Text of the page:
I wonder if anyone successfully grows Clematis montana in Toronto area without protecting them in any way in winter? I am struggling with keeping my hydrangea macrophylla blooming and do not want to add another useless plant to my garden.
Thank you for contacting the Toronto Master Gardeners.
Clematis generally fall into three different categories, based on bloom time. They bloom on either last seasons growth or on new growth. You will need to determine which variety of clematis you have growing by your porch before going ahead and pruning.
Clematis montana is an early flowering group of clematis. They typically bloom in April and May, from buds produced during the last growing season. These plants are pruned immediately after blooming, but no later than the end of July in order to give the plant enough time to produce new buds for next year. Start by removing shoots that have bloomed. If necessary remove dead or damaged stems. If growth is congested then cut out older stems to the base and thin the rest. Avoid cutting far into the main woody trunks. Cutting off too much may affect next years flowering. This group includes C. alpina, C. macropetala, C. armandii, C. montana, and C. chrysocoma.
Within this group of Clematis are a number of varieties; depending on which on you choose will determine whether they are hardy in our zone or not. For example C. montana ‘Tetrarose’ is hardy to zone 5a, whereas C. montana ‘Elizabeth’ is hardy to zone 6 and depending on where you live in the GTA you might be pushing the envelop with a zone 6 plant.
Toronto’s hardiness zone is 6. However, areas of the city exposed to wintery blasts may be closer to zone 5. When determining plant hardiness you must pay particular attention to the plant label. The Canadian approach is is very different from that of the US Department of Agriculture (USDA), which bases its system on average annual minimum temperatures; the USDA considers Toronto to be in Zone 5.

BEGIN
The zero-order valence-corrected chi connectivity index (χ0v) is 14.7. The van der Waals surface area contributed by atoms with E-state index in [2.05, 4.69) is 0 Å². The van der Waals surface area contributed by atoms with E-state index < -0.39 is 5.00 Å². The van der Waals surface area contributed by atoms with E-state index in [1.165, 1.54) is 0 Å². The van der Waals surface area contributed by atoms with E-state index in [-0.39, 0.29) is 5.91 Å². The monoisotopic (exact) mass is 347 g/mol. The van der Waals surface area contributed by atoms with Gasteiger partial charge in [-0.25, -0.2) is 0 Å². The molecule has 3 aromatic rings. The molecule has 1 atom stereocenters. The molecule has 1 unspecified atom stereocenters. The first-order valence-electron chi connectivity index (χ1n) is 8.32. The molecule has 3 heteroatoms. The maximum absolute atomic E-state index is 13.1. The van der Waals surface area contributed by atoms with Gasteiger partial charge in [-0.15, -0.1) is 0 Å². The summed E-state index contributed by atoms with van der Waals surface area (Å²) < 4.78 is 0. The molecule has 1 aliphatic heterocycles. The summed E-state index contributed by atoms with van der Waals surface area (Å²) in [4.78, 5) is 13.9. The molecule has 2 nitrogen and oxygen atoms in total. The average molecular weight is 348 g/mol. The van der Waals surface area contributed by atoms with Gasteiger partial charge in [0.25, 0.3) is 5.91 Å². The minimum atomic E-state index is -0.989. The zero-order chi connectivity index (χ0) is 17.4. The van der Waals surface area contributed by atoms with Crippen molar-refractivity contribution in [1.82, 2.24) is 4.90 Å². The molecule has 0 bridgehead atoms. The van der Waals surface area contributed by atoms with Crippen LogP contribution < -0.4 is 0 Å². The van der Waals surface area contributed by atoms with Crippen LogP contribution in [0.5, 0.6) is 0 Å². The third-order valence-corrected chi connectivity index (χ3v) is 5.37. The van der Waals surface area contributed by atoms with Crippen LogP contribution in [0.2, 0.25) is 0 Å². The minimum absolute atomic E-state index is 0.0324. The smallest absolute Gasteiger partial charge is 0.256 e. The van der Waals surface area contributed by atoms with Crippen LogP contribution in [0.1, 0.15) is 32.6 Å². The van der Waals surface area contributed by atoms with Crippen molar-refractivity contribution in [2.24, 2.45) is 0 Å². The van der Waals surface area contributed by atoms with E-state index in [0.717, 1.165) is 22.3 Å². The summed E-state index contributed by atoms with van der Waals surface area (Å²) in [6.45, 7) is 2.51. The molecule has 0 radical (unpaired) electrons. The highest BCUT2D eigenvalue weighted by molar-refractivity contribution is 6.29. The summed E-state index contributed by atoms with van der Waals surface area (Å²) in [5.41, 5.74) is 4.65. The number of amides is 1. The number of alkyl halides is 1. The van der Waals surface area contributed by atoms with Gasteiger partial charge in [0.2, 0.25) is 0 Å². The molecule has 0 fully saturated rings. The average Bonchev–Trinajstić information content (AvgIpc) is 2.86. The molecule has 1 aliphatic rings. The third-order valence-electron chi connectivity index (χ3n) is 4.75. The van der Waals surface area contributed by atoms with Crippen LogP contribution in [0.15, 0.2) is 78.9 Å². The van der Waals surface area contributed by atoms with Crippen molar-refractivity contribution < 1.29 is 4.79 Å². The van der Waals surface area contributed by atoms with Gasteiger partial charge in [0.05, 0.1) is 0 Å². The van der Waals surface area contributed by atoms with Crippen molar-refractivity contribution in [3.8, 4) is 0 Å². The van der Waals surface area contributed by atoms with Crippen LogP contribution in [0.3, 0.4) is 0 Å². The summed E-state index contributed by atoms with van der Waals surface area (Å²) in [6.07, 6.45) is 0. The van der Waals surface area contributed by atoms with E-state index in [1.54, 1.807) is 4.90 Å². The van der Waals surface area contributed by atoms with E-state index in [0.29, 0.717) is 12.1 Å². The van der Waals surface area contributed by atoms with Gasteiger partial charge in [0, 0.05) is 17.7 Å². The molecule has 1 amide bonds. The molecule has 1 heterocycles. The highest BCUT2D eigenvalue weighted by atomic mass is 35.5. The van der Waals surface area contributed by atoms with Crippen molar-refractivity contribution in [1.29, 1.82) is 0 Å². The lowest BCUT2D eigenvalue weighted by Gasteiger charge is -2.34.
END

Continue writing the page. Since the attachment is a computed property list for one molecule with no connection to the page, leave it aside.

The following information on determining plant hardiness is from one of our earlier posts:
“To determine zone number, Canada uses a formula that consists of 7 climate variables. Canada’s hardiness map is divided into 9 zones (from 0, which is the harshest, to 8, the mildest; sub zones (e.g., 5a or 5b) are provided for all zones except 8, which consists of 8a only). Toronto is generally considered Zone 6.
As well, in Canada, a hardiness zone change is afoot, with Toronto gradually moving from Zone 6a to 7a, based on updates using more recent data. For example, see Natural Resources Canada’s Plant Hardiness Zone by Municipality . Note that the “hardiness index” has changed in Toronto from 62 [1961-1990 data; this number corresponds to zone 6a] to 70 [1981-2010 data; this number corresponds to zone 7a]. See also Natural Resources Canada’s Extreme Minimum Temperature Models
It is important to be aware that, in some pockets of the GTA, the zones may be higher or lower. For example, if your garden is closer to Lake Ontario, it may be in Zone 6b or even 7. Further from the lake or in a more exposed area, your garden could be in Zone 5a or 5b. (in terms of Canadian Zones)
When selecting plants for your garden, choose those rated for more hardy zones, to maximize chances of survival. For example, if you have a plant that is hardy to Zone 5 and you live in Zone 6, the plant should be happy in your garden (as long as it receives appropriate care – e.g., sun exposure, soil type). If the plant is hardy to Zone 8, it won’t survive in your garden (although may work as an indoor plant that can survive outdoors in the summer).”
Hope this helps!